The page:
Education Funding Report Roundup

Assessment Costs

By Sean Cavanagh — February 25, 2014 1 min read
  • Save to favorites
  • Print

A new analysis seeks to pinpoint how much can be saved by “machine scoring” test essay questions, and concludes that the costs can be as low as 20 percent of the price of human grading, depending on the volume of students being tested and other factors.

For years, simpler multiple-choice items have had an obvious allure: They’re typically easier and cheaper to score than essays.

But the new study, published by the Danville, Calif.-based Assessment Solutions Group, concludes that the costs of machine scoring of long-form essays could be as low as 20 percent to 50 percent of the costs of human scoring for tests involving large numbers of student responses. The savings tend to be lower, but still significant, where smaller groups of students are being tested.

To put that in dollar terms, in a state that is testing between 1.5 million and 3 million students, the costs of human scoring would range from $1.51 to $2.08 per student, or $3.4 million to $4.7 million in total. With machine scoring, costs range from 41 cents to 86 cents per student, or $922,000 to $1.9 million.

The study was supported by the William and Flora Hewlett Foundation, which also underwrites news coverage in Education Week.

A version of this article appeared in the February 26, 2014 edition of Education Week as Assessment Costs


Special Education Webinar Reading, Dyslexia, and Equity: Best Practices for Addressing a Threefold Challenge
Learn about proven strategies for instruction and intervention that support students with dyslexia.
This content is provided by our sponsor. It is not written by and does not necessarily reflect the views of Education Week's editorial staff.
Personalized Learning Webinar
No Time to Waste: Individualized Instruction Will Drive Change
Targeted support and intervention can boost student achievement. Join us to explore tutoring’s role in accelerating the turnaround.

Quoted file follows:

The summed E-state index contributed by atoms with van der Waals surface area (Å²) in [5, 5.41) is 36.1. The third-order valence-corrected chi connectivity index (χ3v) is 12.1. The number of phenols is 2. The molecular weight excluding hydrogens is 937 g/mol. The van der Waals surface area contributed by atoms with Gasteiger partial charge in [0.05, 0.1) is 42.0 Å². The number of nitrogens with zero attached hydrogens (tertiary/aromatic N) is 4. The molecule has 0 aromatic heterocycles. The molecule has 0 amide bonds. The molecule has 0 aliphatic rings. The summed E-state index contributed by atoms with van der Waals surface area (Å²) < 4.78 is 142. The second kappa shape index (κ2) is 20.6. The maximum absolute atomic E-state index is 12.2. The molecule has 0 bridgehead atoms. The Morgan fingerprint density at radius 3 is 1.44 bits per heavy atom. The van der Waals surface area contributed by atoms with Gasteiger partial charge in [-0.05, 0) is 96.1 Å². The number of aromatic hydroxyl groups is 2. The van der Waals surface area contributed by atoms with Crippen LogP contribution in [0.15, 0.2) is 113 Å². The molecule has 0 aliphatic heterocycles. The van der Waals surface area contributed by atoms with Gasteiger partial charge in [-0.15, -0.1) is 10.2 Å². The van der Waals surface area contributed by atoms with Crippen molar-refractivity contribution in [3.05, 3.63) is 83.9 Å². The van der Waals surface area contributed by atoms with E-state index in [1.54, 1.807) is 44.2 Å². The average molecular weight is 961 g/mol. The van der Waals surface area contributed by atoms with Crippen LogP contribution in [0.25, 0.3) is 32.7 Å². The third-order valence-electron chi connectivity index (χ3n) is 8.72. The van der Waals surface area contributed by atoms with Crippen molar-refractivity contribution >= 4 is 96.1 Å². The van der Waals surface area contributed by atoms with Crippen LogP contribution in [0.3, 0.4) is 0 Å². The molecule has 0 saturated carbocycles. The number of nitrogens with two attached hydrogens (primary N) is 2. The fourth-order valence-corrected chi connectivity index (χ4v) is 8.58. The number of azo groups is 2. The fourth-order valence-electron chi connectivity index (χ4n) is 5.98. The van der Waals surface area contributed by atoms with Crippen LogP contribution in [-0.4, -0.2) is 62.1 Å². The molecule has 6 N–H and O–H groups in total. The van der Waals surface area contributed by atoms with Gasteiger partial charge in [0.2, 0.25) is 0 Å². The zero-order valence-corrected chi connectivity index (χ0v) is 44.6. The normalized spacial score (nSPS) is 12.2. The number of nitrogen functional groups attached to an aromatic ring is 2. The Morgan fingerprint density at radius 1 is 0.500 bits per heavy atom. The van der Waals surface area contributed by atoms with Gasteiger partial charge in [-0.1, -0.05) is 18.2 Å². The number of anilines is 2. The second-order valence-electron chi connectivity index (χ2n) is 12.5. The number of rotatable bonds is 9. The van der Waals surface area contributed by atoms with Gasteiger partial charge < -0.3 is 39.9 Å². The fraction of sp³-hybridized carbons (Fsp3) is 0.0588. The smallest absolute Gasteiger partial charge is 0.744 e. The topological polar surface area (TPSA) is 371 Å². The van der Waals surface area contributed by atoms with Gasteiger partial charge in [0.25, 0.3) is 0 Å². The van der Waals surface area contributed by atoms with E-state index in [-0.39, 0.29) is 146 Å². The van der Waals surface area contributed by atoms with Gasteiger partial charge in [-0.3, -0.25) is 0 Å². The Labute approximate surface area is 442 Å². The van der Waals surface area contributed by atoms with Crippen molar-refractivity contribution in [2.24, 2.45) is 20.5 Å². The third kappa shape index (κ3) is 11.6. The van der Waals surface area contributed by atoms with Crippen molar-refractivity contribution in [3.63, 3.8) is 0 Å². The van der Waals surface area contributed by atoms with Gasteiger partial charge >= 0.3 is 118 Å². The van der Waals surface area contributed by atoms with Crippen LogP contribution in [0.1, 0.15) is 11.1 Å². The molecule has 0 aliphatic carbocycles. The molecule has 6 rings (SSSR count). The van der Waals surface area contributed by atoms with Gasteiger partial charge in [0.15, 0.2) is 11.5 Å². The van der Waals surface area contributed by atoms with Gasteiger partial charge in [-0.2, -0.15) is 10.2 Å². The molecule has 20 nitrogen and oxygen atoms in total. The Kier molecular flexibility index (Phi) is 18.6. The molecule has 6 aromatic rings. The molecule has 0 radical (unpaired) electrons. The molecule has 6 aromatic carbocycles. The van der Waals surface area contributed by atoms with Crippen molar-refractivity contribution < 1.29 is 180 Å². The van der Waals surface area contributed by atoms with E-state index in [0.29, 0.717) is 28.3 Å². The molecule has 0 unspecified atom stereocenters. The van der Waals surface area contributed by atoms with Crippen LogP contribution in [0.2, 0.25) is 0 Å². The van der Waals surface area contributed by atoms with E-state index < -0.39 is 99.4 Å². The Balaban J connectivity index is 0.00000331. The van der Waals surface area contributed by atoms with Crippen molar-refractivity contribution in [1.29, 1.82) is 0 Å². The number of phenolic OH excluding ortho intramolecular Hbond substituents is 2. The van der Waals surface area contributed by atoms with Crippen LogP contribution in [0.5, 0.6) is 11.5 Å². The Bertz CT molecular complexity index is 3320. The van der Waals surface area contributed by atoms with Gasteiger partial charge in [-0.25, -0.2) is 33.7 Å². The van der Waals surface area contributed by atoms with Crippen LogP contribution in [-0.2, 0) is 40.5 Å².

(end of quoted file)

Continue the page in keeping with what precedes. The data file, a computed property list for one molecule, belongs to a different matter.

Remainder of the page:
Content provided by Varsity Tutors for Schools
Student Well-Being K-12 Essentials Forum Social-Emotional Learning: Making It Meaningful
Join us for this event with educators and experts on the damage the pandemic did to academic and social and emotional well-being.

EdWeek Top School Jobs

Teacher Jobs
Search over ten thousand teaching jobs nationwide — elementary, middle, high school and more.
View Jobs
Principal Jobs
Find hundreds of jobs for principals, assistant principals, and other school leadership roles.
View Jobs
Administrator Jobs
Over a thousand district-level jobs: superintendents, directors, more.
View Jobs
Support Staff Jobs
Search thousands of jobs, from paraprofessionals to counselors and more.
View Jobs

Read Next

Education Funding What the Research Says Districts Are Spending More Per Student. Here's How to Make Sure All of Them Benefit
New studies suggest ways education leaders can make budgets bigger and more equitable.
4 min read
Educators delivering money.
iStock/Getty Images Plus
Education Funding How Districts Should Spend Federal School Safety Money
Districts should focus on the mental health needs of students, according to a Center for American Progress report.
3 min read
Image of money setting gears into play.
Laura Baker/Education Week and taweesak petphuang/iStock/Getty
Education Funding Schools Need Billions More to Make Up for Lost Learning Time, Researchers Argue
The projected price tag far exceeds ESSER aid already provided to help students recover from the pandemic.
5 min read
A man standing on the edge of a one dollar bill that is folded downward to look like a funding cliff.
iStock/Getty Images Plus
Education Funding EPA Doubles Aid for Electric, Natural Gas-Powered School Buses, Citing High Demand
The $965 million in funding helps schools replace existing diesel buses with zero- and low-emissions alternatives.
2 min read
A row of flat-front yellow school buses with green bumpers are parked in front of white electric charging units.
Stockton Unified School District's new electric bus fleet sits parked in front of charging stations.
Business Wire via AP